I used to live among people with a similar mentality – everything that rises above the average must be stomped on. That’s why so many people move out, including me (plus some other reasons that mostly have to do with suppressing emotions).

In Italy, it’s different again. Here they have different life goals, and knowing a foreign language is not one of them. 😀

I suggest you start to joke about it and don’t worry about coming across as “weird”. But I know, it’s easier said than done… Enjoy your show and start to cook!

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Thanks, MM! 💕 My reaction I guess is to just take a step back and embrace the introvert in me. I shut down, go quiet, retreat. No wonder making friends here seems hard! I often think I have nothing in common with these people. What can I even talk about with them? As for cooking… it’s on my mind all the time, need to learn!! 😄

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You know my friend, I come from a country where culture and positive feelings are in people’s spirit 😄
We are proud of ourselves, of our ancient roots, of every day we can live in our best way 😀
And I must say that I live MasterChef Australia Junior! Those kides are fantastic!
Ciao
Sid

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Yes, it’s a good way to live, isn’t it? Maybe that’s why I always loved Italy! Jealousy is not a pretty sight.
And oh, the Finnish version of MasterChef Junior is quite sympathetic, much better than the grown-up version for sure! 😊
Thanks Sid for your words! Ciao!

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Jealousy is a weird state of mind! And, as a matter of fact, a lost of time 😁
Here, Finnish MS Junior is not on television. Only Spanish and Australian.
Have a wonderful new week!
And a special kiss to the babies 😘
Sid

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I understand where you’re coming from, in comparing the shows. I’ve never seen either, but when we did have TV to watch, I felt much the same way about Chopped vs Chopped Canada.

Interesting observations about pride. There is a similar culture in Canada. We may be proud to be Canadian, but it’s uncouth to actually SAY that. Doing so was viewed as boorish, and too much like those very overtly proud of their nation neighbours of ours in the US. *L* Unfortunately, this lack of expressing pride in our nation has, in my observation, lead to a generation of people who don’t actually know what Canada has to be proud of, and actively hate their own country for a laundry list of historical “crimes”.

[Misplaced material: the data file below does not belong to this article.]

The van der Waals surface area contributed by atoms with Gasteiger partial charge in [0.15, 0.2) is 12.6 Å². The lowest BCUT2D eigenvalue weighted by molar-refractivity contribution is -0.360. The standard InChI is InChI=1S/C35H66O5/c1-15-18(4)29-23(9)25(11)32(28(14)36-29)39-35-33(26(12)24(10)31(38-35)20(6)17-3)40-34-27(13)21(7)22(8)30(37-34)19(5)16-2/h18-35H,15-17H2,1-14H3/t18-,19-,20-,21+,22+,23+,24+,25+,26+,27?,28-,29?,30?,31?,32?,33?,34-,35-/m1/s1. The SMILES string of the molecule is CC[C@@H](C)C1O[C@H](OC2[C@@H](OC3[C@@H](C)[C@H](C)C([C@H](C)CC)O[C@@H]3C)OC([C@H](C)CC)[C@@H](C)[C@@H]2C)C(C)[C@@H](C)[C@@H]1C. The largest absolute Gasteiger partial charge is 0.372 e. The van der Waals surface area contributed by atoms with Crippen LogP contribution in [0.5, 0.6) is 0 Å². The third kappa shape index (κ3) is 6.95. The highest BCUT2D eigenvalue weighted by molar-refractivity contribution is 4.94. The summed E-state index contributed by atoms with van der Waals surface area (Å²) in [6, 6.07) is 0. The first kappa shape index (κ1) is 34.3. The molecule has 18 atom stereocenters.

I think part of the issue about self pride and displays of pride comes down to Pride, as a sin. Pride is a bad thing, the notion goes, due to the arrogance. In English, the word hubris better defines this type of Pride. Which is really quite different from a healthy pride, recognizing ones own accomplishments after perhaps years of hard work and self discipline. This kind of pride is humble, not arrogant. But there’s no word that I know of that adequately fits this type of pride. It’s not just about self esteem, which is a form of self love. I wonder if other languages have separate words for arrogant pride, vs healthy pride?

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Thank you so much for your thoughtful comment! You say so many interesting things here and really made me think. You’re right about there being many types of pride. The only type of pride that is considered ok over here is national pride. I actually have no idea about the younger generations, but people my age and older seem to be very proud of their country and nationality. They even say that living here is like winning the lottery! This seems healthy to me: I mean, it’s good to be happy where you are. But being proud of yourself personally is not really allowed. The only example I can think of is a situation which “everyone” has gone through, like graduating from school or having a child. In those cases it might be ok to say you are happy with yourself, because other people will have experienced the same thing too and can relate, without jealousy. (As long as you downplay it and don’t start talking about your excellent grades! Better say the exams were really, really tough for you.) But talking about your own experiences, they really have to be very mainstream, otherwise it’s better to just keep quiet! 🙂
I’ve also thought about Pride being a sin. Finns aren’t very religious but maybe that is still where it stems from. (Btw, there are many types of arrogance, too, and not all of them are about pride, in my opinion!)
Finnish doesn’t have many words for pride, or I can’t think of them right now, but there are many ways to say that a person is full of themselves. To me, those words seem to have a slight feeling of envy or bitterness in them, the way they are said.
As for Canadians, whenever I’ve seen them travel abroad, there’s often a little Canadian flag on their backpack! Is it about national pride or wanting to distinguish yourself from your neighbor? 🙂